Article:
ORCHARD PARK, N.Y. (AP) — Having spent the past several months meeting President Joe Biden, raising millions of dollars for his charitable foundation and promoting the benefits of CPR training, Buffalo Bills safety Damar Hamlin can focus now on the next big objective in his life: returning to football.
Wearing a red woolen cap and a Bills blue pullover, Hamlin sat at the podium on Tuesday and said his heart — the one that stopped beating some four months ago during a game in Cincinnati — was, as he put it, “still in the game.”
“This was a life-changing event, but it’s not the end of my story,” Hamlin said. “I plan on making a comeback to the NFL.”
Addressing reporters for the first time since going into cardiac arrest and having to be resuscitated on the field, Hamlin reflected on the anxious moments he’s endured, his inner drive to not let fear stand in his way and how he no longer takes a minute of his life for granted.
“The ‘wow’ moment is every day just being able to wake up and just take deep breaths and live a peaceful life, to have a family and people that are around me that love me,” said Hamlin, who has been medically cleared to play and is taking part in the start of the Bills’ voluntary workout program.
“They almost lost me. Like I died on national TV, you know what I mean?” he added. “So that right there is the biggest blessing of it all, for me to still have my people, and my people still have me.”
General manager Brandon Beane announced earlier in the day that Hamlin was medically cleared to return to football after the 25-year-old met with a third and final specialist on Friday. All three agreed Hamlin could resume playing without any fear of setbacks or complications. While the Bills had their head athletic trainer sit in on those meetings, Beane said the team is following the lead of the specialists.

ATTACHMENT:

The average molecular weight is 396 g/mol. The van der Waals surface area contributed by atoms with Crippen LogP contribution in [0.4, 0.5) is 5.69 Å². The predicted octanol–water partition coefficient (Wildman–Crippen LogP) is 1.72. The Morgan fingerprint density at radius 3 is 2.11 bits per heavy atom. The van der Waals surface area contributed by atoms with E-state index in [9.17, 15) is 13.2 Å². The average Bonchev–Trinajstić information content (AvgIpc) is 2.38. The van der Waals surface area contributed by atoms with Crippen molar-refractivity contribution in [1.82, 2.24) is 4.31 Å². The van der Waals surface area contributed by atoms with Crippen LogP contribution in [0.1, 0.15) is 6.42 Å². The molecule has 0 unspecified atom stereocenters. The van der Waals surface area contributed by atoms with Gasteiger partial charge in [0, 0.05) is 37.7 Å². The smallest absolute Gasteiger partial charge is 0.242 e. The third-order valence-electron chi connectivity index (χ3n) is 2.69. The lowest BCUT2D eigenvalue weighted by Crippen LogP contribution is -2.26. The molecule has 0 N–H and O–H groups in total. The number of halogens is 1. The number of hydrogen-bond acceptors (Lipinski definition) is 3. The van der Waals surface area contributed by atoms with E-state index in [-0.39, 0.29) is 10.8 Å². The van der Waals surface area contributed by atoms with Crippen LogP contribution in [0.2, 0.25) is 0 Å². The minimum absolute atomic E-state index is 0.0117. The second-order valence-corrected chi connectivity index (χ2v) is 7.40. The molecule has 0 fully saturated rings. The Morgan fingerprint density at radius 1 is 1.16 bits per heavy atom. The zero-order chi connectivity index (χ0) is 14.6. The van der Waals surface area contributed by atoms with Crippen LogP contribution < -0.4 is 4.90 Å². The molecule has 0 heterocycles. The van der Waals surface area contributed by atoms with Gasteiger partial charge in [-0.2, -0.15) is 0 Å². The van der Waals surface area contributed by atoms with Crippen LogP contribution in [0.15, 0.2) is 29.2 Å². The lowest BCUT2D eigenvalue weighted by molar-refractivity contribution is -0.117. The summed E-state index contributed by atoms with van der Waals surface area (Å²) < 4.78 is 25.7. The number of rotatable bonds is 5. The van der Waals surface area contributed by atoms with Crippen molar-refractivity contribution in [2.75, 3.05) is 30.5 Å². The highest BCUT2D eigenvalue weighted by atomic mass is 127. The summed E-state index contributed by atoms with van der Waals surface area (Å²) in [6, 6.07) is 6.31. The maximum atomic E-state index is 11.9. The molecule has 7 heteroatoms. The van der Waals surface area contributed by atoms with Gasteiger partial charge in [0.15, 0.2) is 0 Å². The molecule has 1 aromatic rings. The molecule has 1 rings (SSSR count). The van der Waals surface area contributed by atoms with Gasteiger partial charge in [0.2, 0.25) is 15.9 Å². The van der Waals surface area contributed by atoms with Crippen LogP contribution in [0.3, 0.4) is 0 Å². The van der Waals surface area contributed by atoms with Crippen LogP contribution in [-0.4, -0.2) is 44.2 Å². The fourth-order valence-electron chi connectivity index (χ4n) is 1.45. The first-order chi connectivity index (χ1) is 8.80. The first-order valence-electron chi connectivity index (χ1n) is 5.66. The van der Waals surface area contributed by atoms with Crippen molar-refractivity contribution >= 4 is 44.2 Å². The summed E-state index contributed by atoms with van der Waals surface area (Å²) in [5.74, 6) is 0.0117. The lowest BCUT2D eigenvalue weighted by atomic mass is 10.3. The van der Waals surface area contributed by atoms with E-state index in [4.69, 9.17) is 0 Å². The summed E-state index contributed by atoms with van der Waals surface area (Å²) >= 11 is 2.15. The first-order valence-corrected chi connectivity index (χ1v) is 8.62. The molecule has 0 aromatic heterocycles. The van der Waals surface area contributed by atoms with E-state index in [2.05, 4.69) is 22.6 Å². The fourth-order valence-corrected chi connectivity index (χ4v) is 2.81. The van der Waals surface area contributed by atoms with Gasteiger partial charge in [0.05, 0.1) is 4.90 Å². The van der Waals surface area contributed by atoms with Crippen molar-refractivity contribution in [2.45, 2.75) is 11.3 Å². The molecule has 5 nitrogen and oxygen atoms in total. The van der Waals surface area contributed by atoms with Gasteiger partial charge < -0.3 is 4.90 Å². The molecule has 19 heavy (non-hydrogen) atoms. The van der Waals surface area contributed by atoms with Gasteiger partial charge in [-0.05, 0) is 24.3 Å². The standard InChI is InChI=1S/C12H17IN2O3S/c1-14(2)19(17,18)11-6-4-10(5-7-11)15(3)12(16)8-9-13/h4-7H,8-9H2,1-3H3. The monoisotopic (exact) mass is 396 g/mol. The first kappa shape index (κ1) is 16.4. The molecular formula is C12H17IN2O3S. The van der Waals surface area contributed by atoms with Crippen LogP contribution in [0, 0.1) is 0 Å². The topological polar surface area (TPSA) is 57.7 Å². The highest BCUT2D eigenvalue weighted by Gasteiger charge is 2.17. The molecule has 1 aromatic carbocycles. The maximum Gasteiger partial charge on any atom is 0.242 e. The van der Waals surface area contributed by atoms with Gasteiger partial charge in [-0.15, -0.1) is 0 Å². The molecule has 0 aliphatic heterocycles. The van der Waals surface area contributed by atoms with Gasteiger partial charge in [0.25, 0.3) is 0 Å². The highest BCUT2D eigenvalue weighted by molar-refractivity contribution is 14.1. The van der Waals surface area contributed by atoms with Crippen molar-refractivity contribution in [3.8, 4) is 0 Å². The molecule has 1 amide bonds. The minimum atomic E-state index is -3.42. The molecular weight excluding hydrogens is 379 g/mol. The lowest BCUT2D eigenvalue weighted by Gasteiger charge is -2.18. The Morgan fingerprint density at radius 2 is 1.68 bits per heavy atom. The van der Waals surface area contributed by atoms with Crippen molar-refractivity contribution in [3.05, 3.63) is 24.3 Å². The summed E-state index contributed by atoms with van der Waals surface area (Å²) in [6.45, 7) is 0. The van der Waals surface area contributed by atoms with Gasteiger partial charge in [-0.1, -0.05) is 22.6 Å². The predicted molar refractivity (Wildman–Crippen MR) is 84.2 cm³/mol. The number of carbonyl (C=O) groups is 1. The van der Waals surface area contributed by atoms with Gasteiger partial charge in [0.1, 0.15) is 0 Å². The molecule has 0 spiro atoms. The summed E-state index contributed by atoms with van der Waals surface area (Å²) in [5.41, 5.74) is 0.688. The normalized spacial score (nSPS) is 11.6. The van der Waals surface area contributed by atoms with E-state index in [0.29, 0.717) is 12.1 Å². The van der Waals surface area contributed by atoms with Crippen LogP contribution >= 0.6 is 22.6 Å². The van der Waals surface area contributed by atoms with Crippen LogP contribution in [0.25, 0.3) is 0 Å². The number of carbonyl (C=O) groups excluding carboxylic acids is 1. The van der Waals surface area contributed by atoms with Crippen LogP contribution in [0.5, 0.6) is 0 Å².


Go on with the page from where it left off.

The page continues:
“He’s such a great kid and has such a great family, and it’s exciting to go from a guy who was fighting for his life to now,” Beane said. “His story hasn’t been written. Now it’s about his comeback.”
Hamlin said the specialists agreed his heart stopped as a result of commotio cordis, which is a direct blow at a specific point in a heartbeat that causes cardiac arrest.
His next steps will be no different from any other NFL player in his bid to secure a roster spot. Hamlin will return to the field when the team’s voluntary spring practices begin next month, followed by mandatory practices in June and then training camp in late July.
His teammates were elated to see him back in the facility working out.
“D-Ham is a special person, a beautiful soul,” fellow safety Micah Hyde said. “I look up to him, especially how he’s bounced back after facing adversity. A little scary. But to see him well and in the building and move around a little bit, it gives you a little energy.”
Hamlin’s recovery is personal to many who watched in shock as Hamlin collapsed on the field on a nationally televised “Monday Night Football” game, but moreso for Beane. While the Bills returned home after the game initially was suspended and eventually canceled, Beane spent the first four days at Hamlin’s side, including when he was awakened from a medically induced coma at the University Cincinnati Medical Center.
“It was all about his health, and it’s always going to be about his health,” Beane said. “But to truly, you know, however many months later be talking about he’s fully cleared is pretty remarkable. And I’m excited for him and his family for where they are on his journey.”
Hamlin collapsed after making what appeared to be a routine tackle in the first quarter of a Jan. 2 game against the Bengals. His collapse led to an outpouring of support from around the NFL and across North America, with donations made to Hamlin’s charitable organization topping more than $9 million.